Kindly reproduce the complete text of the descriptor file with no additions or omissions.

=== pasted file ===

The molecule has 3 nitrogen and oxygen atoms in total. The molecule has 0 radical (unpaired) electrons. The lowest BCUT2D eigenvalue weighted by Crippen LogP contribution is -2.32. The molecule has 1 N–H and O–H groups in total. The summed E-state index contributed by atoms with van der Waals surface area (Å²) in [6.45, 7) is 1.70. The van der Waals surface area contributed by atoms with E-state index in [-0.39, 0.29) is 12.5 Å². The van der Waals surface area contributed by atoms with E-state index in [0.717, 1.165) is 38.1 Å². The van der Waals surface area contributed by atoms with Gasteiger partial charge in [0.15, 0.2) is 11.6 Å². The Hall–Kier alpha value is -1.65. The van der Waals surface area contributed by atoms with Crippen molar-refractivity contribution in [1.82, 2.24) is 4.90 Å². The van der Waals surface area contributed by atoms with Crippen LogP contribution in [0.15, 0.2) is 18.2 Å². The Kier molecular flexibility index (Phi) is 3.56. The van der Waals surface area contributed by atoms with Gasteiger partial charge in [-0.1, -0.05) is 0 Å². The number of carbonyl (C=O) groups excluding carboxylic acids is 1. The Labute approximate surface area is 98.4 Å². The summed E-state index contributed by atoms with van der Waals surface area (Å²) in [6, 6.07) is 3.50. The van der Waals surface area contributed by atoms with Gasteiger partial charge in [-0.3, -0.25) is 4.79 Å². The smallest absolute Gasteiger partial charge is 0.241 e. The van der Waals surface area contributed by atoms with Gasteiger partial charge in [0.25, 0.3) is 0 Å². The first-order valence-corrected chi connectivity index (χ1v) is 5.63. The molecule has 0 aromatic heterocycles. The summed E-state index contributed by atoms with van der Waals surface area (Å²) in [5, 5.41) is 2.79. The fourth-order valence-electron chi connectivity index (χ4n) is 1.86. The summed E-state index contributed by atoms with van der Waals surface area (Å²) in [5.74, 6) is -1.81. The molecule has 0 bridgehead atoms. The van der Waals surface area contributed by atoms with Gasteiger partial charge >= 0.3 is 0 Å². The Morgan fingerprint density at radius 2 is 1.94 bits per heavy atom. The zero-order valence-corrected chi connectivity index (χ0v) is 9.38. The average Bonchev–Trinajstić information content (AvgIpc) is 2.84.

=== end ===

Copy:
The molecule has 3 nitrogen and oxygen atoms in total. The molecule has 0 radical (unpaired) electrons. The lowest BCUT2D eigenvalue weighted by Crippen LogP contribution is -2.32. The molecule has 1 N–H and O–H groups in total. The summed E-state index contributed by atoms with van der Waals surface area (Å²) in [6.45, 7) is 1.70. The van der Waals surface area contributed by atoms with E-state index in [-0.39, 0.29) is 12.5 Å². The van der Waals surface area contributed by atoms with E-state index in [0.717, 1.165) is 38.1 Å². The van der Waals surface area contributed by atoms with Gasteiger partial charge in [0.15, 0.2) is 11.6 Å². The Hall–Kier alpha value is -1.65. The van der Waals surface area contributed by atoms with Crippen molar-refractivity contribution in [1.82, 2.24) is 4.90 Å². The van der Waals surface area contributed by atoms with Crippen LogP contribution in [0.15, 0.2) is 18.2 Å². The Kier molecular flexibility index (Phi) is 3.56. The van der Waals surface area contributed by atoms with Gasteiger partial charge in [-0.1, -0.05) is 0 Å². The number of carbonyl (C=O) groups excluding carboxylic acids is 1. The Labute approximate surface area is 98.4 Å². The summed E-state index contributed by atoms with van der Waals surface area (Å²) in [6, 6.07) is 3.50. The van der Waals surface area contributed by atoms with Gasteiger partial charge in [-0.3, -0.25) is 4.79 Å². The smallest absolute Gasteiger partial charge is 0.241 e. The van der Waals surface area contributed by atoms with Gasteiger partial charge in [0.25, 0.3) is 0 Å². The first-order valence-corrected chi connectivity index (χ1v) is 5.63. The molecule has 0 aromatic heterocycles. The summed E-state index contributed by atoms with van der Waals surface area (Å²) in [5, 5.41) is 2.79. The fourth-order valence-electron chi connectivity index (χ4n) is 1.86. The summed E-state index contributed by atoms with van der Waals surface area (Å²) in [5.74, 6) is -1.81. The molecule has 0 bridgehead atoms. The van der Waals surface area contributed by atoms with Gasteiger partial charge >= 0.3 is 0 Å². The Morgan fingerprint density at radius 2 is 1.94 bits per heavy atom. The zero-order valence-corrected chi connectivity index (χ0v) is 9.38. The average Bonchev–Trinajstić information content (AvgIpc) is 2.84.